King of Victoria: Eddi Licious is the gender-bending, shape-shifting drag artist this country needs
'I really believe this type of art is a valuable part of my healing process as a two-spirit Métis person'
Eddi Licious is just one of the many fabulous subjects featured in Canada's a Drag, a docu-series from CBC Arts that showcases drag artists from across the true North strong and fierce. You can watch all 21 episodes here.
How does Eddi Wilson describe their drag persona, Eddi Licious? "He is an amalgamation of deep thoughts, primal urges, weirdness and whimsy."
"He is a storytelling conduit for whatever I am interested in or working through at the time, so he shape-shifts a lot both in appearance and behaviour. Because drag is such a malleable art form, Eddi has become a fun way for me to explore a variety of genres and tie together my different skills. His performance style is erratic and evocative; his shows incorporate dance, clowning, spoken word, magic tricks, ukulele, shibari and whatever else he wants to share with the class that day."
Licious and Wilson combine to make up a Victoria-based dancer, gender bender, shape-shifter and performance artist. They are a member of Riot Grrrls Burlesque Revue and Atomic Vaudeville, a regular performer at King Fling and a past titleholder of "Mr. Gay Vancouver Island." And by day, they are a veterinary technician. Talk about a multihyphenate.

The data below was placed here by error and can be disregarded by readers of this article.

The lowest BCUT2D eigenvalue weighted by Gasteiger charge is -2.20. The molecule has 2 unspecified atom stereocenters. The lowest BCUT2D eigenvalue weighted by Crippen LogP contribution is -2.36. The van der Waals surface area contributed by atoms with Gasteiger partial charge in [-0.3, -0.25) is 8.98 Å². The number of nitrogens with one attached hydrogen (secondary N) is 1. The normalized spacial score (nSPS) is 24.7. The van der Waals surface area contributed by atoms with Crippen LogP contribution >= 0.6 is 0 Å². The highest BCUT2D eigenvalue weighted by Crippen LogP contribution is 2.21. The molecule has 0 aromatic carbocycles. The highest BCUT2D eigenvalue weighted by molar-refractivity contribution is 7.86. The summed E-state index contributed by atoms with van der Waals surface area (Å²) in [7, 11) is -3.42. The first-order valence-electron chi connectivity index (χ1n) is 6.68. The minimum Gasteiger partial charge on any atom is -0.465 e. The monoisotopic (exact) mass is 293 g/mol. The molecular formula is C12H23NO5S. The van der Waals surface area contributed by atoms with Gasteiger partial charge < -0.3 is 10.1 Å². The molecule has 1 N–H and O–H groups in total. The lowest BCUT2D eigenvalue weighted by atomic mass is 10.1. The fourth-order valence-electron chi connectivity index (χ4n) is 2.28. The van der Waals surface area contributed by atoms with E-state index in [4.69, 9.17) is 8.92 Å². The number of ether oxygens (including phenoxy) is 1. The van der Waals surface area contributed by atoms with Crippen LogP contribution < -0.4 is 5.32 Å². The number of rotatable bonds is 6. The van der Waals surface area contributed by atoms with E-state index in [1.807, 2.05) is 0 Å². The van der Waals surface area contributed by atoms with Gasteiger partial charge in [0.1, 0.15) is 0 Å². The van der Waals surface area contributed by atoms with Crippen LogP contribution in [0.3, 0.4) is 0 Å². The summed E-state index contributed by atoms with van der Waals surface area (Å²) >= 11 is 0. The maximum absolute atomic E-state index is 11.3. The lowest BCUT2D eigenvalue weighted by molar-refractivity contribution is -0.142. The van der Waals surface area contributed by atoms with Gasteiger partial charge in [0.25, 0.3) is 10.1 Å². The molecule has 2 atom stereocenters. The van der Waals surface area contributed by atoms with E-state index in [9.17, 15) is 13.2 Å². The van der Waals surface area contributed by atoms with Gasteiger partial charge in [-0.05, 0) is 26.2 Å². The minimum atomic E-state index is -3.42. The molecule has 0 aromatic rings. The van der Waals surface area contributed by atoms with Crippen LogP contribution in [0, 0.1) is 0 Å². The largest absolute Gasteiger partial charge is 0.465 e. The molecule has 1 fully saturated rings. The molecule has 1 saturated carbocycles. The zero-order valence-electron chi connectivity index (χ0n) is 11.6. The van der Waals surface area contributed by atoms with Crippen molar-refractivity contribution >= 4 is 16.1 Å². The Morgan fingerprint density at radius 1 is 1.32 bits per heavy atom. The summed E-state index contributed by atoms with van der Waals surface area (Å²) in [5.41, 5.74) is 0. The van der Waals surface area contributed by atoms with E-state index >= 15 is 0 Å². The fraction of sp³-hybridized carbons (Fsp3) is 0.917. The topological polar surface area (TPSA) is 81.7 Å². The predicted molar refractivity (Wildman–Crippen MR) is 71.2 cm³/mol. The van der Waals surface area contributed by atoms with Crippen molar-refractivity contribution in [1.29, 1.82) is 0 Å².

Watch the episode:
Series Producers: Mercedes Grundy and Peter Knegt
Episode Director: Kelly Conlin
Packaging Editor: March Mercanti
Titles Designer: Hope Little
As a child, Eddi says they probably watched The Adventures of Priscilla, Queen of the Desert and To Wong Foo, Thanks for Everything! Julie Newmar "over 100 times each."
"There was something about the characters that I feel like I connected to on a subconscious level," Eddi says. "I think the theme of unconditional self-acceptance in these movies stuck with me even before I had the life experiences to practically relate to the stories."
As Eddi got a bit older, they found themselves struggling with some of the same things their childhood heroes faced.
"I started trying to embrace my Métis heritage in an effort to make sense of my identity. I learned about the concept of two-spirit people in pre-colonial society, and things slowly started to come together from there. Because mainstream culture focuses heavily on the gender binary, I turned to drag as a way for me to examine and escape the restrictions placed on me based on my appearance."
Eddi was inspired to start performing because they "felt like it would allow me to fully express myself in a safe environment."
"12 years later and I'm still at it, so I really believe this type of art is a valuable part of my healing process as a two-spirit Métis person. Now that I have come to better understand and accept myself for who I am on stage and in life, I am inspired to continue performing so I can share what I've learned."
"I hope to help others in my position find ways to love themselves in a society that says we shouldn't."
Follow Eddi on Instagram.
Meet the other 12 kings and queens in the second season of Canada's a Drag here.